Tuesday, June 23, 2009

Imperfect Company

David Millikan (pictured), Imperfect Company: Power and Control in an Australian Christian Cult(Sydney: ABC Books, 1991). This is a disturbing book. It shows the degree to which people will submit themselves to the spiritual authority of others even when those others are unremarkable, small-minded, pathetic individuals without any particular spiritual charisma. It narrates the story of the “Tinker Tailor” (TT) sect of sinless perfectionists that emerged out of Sydney Evangelicalism in the 1940s and continues to exert an influence over a small number of people even to this day. The harshness, brutality and breathtaking hubris of Del Agnew and Lindsay Grant is difficult to accept as anything other than evil, though Millikan wants to resist placing them in this category lest we exempt ourselves from the capacity to exhibit similar behaviours. The book displays much wisdom and argues for a balanced approach to spirituality that does not lead to dehumanization, unhealthy withdrawal from the world, or cultural iconoclasm.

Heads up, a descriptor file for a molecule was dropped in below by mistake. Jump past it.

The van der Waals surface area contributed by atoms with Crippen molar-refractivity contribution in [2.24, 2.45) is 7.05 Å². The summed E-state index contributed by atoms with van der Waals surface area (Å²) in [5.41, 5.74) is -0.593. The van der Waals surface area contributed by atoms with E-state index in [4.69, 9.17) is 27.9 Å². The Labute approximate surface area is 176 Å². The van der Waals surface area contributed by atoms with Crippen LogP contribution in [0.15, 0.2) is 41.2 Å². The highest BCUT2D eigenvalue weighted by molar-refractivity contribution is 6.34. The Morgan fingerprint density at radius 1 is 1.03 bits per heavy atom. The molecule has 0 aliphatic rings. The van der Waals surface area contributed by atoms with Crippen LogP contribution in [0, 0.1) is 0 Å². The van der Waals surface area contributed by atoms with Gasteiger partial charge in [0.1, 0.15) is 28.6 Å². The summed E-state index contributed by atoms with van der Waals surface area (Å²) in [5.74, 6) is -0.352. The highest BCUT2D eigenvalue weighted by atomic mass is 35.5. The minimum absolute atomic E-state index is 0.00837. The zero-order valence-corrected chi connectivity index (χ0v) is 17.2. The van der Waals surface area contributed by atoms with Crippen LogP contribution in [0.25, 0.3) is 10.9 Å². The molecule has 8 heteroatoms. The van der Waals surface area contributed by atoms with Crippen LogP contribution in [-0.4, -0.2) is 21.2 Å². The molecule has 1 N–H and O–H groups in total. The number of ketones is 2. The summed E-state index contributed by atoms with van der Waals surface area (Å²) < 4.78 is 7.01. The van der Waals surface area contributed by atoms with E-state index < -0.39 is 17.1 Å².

While it is clear that the author wants to position himself in the broad stream of orthodox Christianity it is equally clear that he is an outsider to Evangelicalism and less than warm toward Evangelical faith. His analysis sometimes lacks sophistication and there are errors that betray a lack of deep familiarity with the literature on Evangelicalism and related movements (e.g. the word “Pentecostal” is consistently misspelled and the footnotes do not demonstrate much reading in Wesleyan theology or serious theological works on perfectionism.) There is also a good deal of guilt-by-association here. While the writings of Oswald Chambers, Hannah Whithall Smith and Andrew Murray may have a strain of mysticism to them that is at times “super spiritual,” many thousands of Evangelical Christians have benefited from reading them without falling into the kind of spiritual abuse of which the TT group is clearly guilty. One might gain the impression from reading this book that the Salvation Army held the same kind of extreme views as TT because it “maintains a commitment to perfectionism in their [sic] official doctrines.” Clearly the Army (and other historic churches in the Wesleyan tradition) should not be placed in the same category of aberrational religion.